Losing Nebraska to the Big 10 and Colorado to the Pac-12 has dwindled this conference down to just 10 teams. The good news is eight of the 10 teams should go bowling and the conference could have as many as five teams ranked in the final AP Top 25. However, when 20 percent of your conference is listed in the bottom dwellers section, it's hard to be placed higher than third in this ranking.

2. Big Ten

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    National Championship Contenders: 2 (Nebraska, Wisconsin)

    AP Final Top 25 Contenders: 4 (Ohio State, Penn State, Michigan State, Iowa)

    Bowl Game Contenders: 3 (Illinois, Michigan, Northwestern)

    No Bowl But Competitive: 2 (Purdue, Minnesota)

    Bottom Feeders: 1 (Indiana)

    With two teams with a realistic shot at playing for a national championship, six teams with a shot at a top 25 ranking in the final AP poll, and nine of the twelve teams in the conference with a probability of earning a bowl bid, the Big Ten is ready for a solid year. Stealing Nebraska away from the Big 12 leaped this conference to the No. 2 position for the 2011 season.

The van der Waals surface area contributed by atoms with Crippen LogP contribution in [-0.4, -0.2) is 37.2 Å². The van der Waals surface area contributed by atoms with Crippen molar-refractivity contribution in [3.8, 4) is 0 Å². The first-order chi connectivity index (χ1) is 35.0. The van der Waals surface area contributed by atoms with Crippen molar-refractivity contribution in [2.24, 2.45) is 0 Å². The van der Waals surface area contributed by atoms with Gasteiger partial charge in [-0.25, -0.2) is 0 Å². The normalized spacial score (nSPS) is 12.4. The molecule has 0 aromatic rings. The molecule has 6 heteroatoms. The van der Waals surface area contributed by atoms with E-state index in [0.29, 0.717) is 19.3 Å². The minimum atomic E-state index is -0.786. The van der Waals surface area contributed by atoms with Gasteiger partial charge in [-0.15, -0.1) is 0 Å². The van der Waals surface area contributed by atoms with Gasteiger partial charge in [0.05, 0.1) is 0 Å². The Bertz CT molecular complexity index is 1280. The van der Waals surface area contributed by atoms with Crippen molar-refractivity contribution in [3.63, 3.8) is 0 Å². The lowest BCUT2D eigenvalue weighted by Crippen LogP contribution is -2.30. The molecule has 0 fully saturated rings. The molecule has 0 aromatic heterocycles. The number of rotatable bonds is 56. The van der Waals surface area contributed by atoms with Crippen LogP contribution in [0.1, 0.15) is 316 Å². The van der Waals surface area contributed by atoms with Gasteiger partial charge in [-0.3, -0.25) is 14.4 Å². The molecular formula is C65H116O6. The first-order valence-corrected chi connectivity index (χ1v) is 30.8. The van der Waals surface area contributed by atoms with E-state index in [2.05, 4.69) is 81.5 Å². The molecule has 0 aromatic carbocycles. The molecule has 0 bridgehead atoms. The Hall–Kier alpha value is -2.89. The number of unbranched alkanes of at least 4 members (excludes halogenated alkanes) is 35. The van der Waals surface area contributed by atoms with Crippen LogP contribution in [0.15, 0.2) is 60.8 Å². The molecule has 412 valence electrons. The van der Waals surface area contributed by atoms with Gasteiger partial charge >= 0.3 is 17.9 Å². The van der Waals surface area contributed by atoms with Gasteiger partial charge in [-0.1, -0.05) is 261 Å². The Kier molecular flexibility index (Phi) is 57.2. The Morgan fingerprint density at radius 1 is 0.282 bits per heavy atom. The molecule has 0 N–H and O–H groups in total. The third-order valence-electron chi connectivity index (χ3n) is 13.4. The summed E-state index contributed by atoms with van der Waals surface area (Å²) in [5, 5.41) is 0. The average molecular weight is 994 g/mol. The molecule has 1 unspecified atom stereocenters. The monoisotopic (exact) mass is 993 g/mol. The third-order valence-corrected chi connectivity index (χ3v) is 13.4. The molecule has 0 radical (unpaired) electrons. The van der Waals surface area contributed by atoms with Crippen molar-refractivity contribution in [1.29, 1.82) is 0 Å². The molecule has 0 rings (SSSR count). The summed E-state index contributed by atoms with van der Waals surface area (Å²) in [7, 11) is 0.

1. SEC

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    National Championship Contenders: 1 (Alabama)

    AP Final Top 25 Contenders: 7 (Arkansas, South Carolina, LSU, Auburn, Mississippi State, Florida, Georgia)

    Bowl Game Contenders: 3 (Tennessee, Ole Miss, Kentucky)

    No Bowl But Competitive: 0

    Bottom Feeders: 1 (Vanderbilt)

    The conference that has won the past 5 consecutive national championships is set to rule college football again in 2011. The SEC could realistically have eight teams ranked in the final AP Top 25 poll and have as many as 11 teams bowl eligible. The SEC looks to clearly be the best conference in the recent past...and in the present.